DALLAS -- Fort Worth officials plan to meet today to decide whether to sue the parties to a 1985 bond issue by the city's Trinity Housing Finance Corp. that the Internal Revenue Service says is no longer tax-exempt.

Judson Bailiff, the city's director of finance, said that litigation may be the only way the nonprofit agency can raise funds to settle with the IRS, which is demanding payment for arbitrage profits on the $27 million Overton Ridge Square multi-family housing deal.

At a closed-door meeting this morning, the Fort Worth City Council, which is also the housing corporation board, is scheduled to discuss what it could do to reach a settlement with the IRS and prevent the agency from declaring the bonds taxable.

"The corporation has no money, it never has had," Mr. Bailiff said. "I think that the IRS is looking for us to take a look at what other parties might have financial liability here."

City officials met Sept. 25 in Houston with IRS officials and Justice Department lawyers to discuss the situation. An IRS official declined to comment yesterday.

Mr. Bailiff said government officials estimated arbitrage on the December 1985 deal at $1.548 million, but have not demanded a specific amount to settle the matter.

"At the meeting they said they would be happy to accept a check for $1 million for it," Mr. Bailiff said. "But, of course, we don't have $1 million."

In August, the IRS notified the Trinity Housing Finance Corp. that investigations by the Securities and Exchange Commission and Justice Department found that the issue was one of 22 underwritten by Matthews & Wright that closed in a "sham" manner.

The deal was closed without cash on Dec. 15, 1985, but the IRS said the bonds were not validly issued until March 1986, when they were remarketed to public investors for cash. Because of that, the IRS said the bonds are subject to arbitrage rebate requirements that took effect for multifamily housing bonds issued after Dec. 31, 1985.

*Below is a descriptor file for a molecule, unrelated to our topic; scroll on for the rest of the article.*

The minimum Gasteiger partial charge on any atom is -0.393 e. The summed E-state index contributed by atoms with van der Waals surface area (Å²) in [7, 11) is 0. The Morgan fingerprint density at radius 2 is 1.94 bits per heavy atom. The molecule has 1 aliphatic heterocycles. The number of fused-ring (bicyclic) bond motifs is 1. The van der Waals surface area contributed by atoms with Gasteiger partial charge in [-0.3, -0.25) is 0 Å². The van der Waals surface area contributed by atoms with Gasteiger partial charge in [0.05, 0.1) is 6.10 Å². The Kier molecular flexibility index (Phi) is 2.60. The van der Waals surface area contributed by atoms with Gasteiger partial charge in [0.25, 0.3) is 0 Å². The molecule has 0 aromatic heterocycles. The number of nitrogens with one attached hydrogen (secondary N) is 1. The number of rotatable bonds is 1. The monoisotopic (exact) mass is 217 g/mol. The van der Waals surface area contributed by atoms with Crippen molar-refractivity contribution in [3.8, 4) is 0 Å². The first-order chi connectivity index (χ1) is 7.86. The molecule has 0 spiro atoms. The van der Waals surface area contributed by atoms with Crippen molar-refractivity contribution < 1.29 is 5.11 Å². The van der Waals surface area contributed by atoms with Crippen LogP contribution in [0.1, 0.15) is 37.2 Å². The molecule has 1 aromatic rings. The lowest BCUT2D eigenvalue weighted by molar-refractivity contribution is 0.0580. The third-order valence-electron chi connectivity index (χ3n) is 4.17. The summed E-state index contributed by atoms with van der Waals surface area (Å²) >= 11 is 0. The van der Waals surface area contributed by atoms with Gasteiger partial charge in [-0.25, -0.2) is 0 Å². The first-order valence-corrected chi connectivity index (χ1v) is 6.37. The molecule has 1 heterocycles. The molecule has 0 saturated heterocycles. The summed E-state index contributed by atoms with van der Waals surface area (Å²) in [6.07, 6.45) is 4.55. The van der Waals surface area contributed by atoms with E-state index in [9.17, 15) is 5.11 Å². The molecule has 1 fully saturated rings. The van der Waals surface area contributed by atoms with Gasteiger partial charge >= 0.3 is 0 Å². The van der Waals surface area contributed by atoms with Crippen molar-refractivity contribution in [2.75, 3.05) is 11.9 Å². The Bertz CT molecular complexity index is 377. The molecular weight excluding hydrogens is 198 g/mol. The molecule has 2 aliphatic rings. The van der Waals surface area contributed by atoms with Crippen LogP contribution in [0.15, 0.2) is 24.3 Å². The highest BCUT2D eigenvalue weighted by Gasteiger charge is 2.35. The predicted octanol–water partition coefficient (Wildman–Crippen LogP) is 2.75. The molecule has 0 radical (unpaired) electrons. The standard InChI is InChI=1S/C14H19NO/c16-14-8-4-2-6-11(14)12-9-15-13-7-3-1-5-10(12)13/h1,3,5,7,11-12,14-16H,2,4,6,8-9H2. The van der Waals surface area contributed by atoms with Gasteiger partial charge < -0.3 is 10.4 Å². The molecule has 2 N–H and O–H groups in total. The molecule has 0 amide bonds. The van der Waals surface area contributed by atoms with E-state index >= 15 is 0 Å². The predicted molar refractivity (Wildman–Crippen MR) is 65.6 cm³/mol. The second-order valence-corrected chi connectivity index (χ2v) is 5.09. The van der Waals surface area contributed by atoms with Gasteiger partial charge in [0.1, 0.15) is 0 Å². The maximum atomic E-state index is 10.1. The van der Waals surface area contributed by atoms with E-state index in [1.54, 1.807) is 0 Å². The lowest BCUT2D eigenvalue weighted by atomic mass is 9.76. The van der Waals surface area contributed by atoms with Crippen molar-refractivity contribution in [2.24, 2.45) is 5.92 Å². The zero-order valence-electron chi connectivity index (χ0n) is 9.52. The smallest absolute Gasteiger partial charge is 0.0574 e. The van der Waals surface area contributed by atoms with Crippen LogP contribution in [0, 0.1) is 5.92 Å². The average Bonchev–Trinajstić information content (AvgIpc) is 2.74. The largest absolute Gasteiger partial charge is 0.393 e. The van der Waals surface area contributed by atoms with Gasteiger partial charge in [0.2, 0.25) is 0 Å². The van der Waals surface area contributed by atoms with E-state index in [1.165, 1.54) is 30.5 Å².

Mr. Bailiff said the housing corporation was unaware of the "sham" closing, but said the trustee had notified the agency that it had received proceeds from the December 1985 bond sale.

"We can't argue the facts of the case, but we can say that we are innocent and that we have no money," he said.

Like other issuers facing IRS demands over similar deals, Mr. Bailiff said that filing lawsuits against those involved in the sale of the bonds is likely to stop the agency from taking action against bondholders.

"If we go back to them and tell them to go after the bondholders, we don't know what they would do. They did not seem real eager to pursue that," he said. Later, Mr. Bailiff added, "For us, it is preferable to try and settle."

The bond counsel for the deal was Berkman Ruslander Pohl Lieber & Engel in Pittsburgh. The special tax counsel was Jacobs & Koegler in Jacksonville, Fla. Underwriter's counsel was Camp, Carmouche, Barsh, Hunter, Gray, Hoffman & Gill, now called the Carmouche Law Firm, in Lake Charles, La., and the trustee bank was the First National Bank of Shreveport, now called Premier Bank, in Shreveport, La.

The $27 million bond issue was sold to finance the Overton Ridge Square apartments in southwest Fort Worth. The project was to be developed and managed by a partnership and corporation created by Leonard E. Briscoe, a real estate developer.

Mr. Briscoe was indicted last month by a federal grand jury on 23 counts of bribery, fraud, and conspiracy in connection with three projects in Palm Beach County, Fla., that received funding from the U.S. Department of Housing and Urban Development. He has denied the allegations, saying he will fight the charges.

The Overton Ridge project was never built and the bond issue was collapsed in 1988 when the bonds were called and investors were paid in full.

Mr. Bailiff said he was not yet certain of who the housing agency might sue in an attempt to raise cash for a settlement with the IRS, but he added, "If we're convinced that we're innocent, then somebody else is guilty."

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